I stopped by the Scouting and Player Development panel, where someone asked about Tanaka, and the Rookie Development panel, where pretty much every top prospect you could think about was in attendance. Next up was the Business Operations presentation. Nothing groundbreaking came out of it, although there were a few interesting tidbits slipped by Crane Kenney. Literally everything I want to say about the session has already been clearly and eloquently stated by Brett over at Bleacher Nation. Seriously, click the link and just read it. Among the bullets I want to highlight: the third bullet answering “why are the rooftops holding up renovations like player facilities?”, the eighth bullet about renovations happening in four years instead of five, potentially, and the ninth bullet about the jumbotron coming in 2015.

“Meet the Skipper” was an awesome panel that I will talk about in more detail in a future, less ranty post. Same with the “Wrigley Field 100th” session.

Saturday night ended with Cubs Bingo, which was surprisingly pretty fun. The prizes were insane: Chicago area gift cards in $50 to $100 increments, signs baseballs, and flags flown over historic Wrigley Field. The biggest prize (in my eyes) included a Jeff Samardzija autographed ball and a “KW — 20K” flag for Kerry Wood’s 20 strikeout game. Needless to say, Stephanie and I did not win anything.

I missed most of Sunday’s “1984 Team” session (mainly because I was -8 years old when that happened), but I’m glad I attended “Down on the Farm” with Jason McLeod, Jaron Madison, Blake Parker and Justin Grimm. It wasn’t the first time I heard from Jason and Jaron over the weekend, but I enjoyed this session more than the others. When we walked in, everyone was given a preview of the next Vine Line with great write-ups from Sahadev on pretty much every need-to-know prospect in the system. Most of the questions for the panel were of the “hey, I saw Prospect X play this season, can you comment on him?” variety, which was awesome. Hearing Jason and Jaron talk about guys like Dan Vogelbach, Javier Baez, Dustin Geiger, and more was a ton of fun.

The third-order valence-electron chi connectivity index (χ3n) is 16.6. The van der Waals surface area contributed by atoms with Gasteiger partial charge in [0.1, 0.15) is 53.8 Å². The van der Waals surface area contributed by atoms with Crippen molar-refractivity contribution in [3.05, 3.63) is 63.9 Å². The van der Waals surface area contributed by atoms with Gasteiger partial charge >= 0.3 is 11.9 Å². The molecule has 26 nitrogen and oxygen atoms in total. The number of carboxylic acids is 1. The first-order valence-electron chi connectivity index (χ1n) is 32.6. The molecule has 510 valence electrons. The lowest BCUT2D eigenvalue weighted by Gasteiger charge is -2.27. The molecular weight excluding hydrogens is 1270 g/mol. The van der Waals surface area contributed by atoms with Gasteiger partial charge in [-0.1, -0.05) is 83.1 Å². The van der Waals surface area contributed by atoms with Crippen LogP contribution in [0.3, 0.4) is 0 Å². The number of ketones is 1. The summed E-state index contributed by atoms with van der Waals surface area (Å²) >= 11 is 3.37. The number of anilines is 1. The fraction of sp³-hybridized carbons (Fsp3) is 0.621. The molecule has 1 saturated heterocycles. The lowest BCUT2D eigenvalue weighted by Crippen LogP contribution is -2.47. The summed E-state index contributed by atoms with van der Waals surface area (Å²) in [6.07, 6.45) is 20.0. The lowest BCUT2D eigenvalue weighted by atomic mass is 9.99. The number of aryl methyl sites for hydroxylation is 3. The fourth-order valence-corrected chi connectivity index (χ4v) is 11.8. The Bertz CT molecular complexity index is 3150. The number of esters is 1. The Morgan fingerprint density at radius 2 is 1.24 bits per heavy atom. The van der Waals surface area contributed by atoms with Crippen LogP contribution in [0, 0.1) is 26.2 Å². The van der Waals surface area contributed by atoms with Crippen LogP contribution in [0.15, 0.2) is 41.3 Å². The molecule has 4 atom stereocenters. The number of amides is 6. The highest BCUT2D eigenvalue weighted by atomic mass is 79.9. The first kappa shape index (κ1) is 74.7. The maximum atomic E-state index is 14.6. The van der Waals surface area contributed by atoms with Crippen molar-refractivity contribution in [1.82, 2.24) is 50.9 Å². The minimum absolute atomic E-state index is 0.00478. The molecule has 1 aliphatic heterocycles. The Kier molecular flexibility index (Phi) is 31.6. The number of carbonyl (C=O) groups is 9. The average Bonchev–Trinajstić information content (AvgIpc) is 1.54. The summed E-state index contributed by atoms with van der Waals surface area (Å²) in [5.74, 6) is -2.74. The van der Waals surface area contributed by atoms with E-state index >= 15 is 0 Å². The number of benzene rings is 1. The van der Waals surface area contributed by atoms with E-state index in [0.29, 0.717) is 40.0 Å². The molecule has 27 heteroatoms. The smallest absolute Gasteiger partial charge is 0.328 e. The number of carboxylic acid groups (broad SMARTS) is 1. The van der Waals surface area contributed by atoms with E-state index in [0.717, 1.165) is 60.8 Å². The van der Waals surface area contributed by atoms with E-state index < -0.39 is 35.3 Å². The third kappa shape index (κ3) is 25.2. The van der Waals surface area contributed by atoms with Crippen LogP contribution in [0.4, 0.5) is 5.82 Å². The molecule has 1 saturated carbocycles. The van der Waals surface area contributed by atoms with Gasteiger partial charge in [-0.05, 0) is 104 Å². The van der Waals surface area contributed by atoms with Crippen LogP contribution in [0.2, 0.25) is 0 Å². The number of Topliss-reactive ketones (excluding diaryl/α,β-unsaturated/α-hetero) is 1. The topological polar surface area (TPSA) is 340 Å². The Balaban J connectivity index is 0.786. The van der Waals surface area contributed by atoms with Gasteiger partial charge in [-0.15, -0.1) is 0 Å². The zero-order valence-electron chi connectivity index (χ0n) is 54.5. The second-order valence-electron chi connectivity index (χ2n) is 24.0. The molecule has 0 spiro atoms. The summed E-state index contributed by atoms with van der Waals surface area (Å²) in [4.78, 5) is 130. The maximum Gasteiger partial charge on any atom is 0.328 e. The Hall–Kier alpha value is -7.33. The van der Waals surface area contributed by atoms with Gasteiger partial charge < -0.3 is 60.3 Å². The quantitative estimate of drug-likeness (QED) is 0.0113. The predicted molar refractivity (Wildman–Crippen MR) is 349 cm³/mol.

The baseball collector in me couldn’t pass up an opportunity for a few autographs. On the outset of the weekend, I told myself that I wasn’t going to stand in huge lines for autographs if there was a session or panel that I even had a slight interest of seeing (which was pretty much every one, except for the 1984 team). The only autograph I stood in line for was Ernie Banks, because, ya know, Mr. Cub.

Instead, I elected to approach some less-popular guys after their panels and scored an autograph nearly every time. That technique got me autographs from Rick Renteria, Chris Bosio, and Len Kasper (!!). Stephanie and I found a short line during the Autograph Scavenger Hunt and met top pitching prospect CJ Edwards, and Brooks Raley was randomly sitting at a table in the hallway on Saturday. I also indulged in some Cubs Charities mystery ball action and got a Shawn Camp auto.

So yeah, #CubsCon? Definitely worth it. It was a great time and I’m looking forward to going next year.

Stay tuned for some Tanaka / Renteria / Wrigley 100th blog posts in the coming days.

2 thoughts on “My first Cubs Convention: A long, overly detailed recap

  1. Awesome job!! I wish I could have gone to this event, and now I feel like I was there with you & Stephanie!

    One last comment: I envy you for the autographs, especially the one of Rick Renteria! I am totally impressed with him & have faith in his ability to work with & develop young players!!

    Go Cubs in 2014!!

  2. Pingback: Baseblog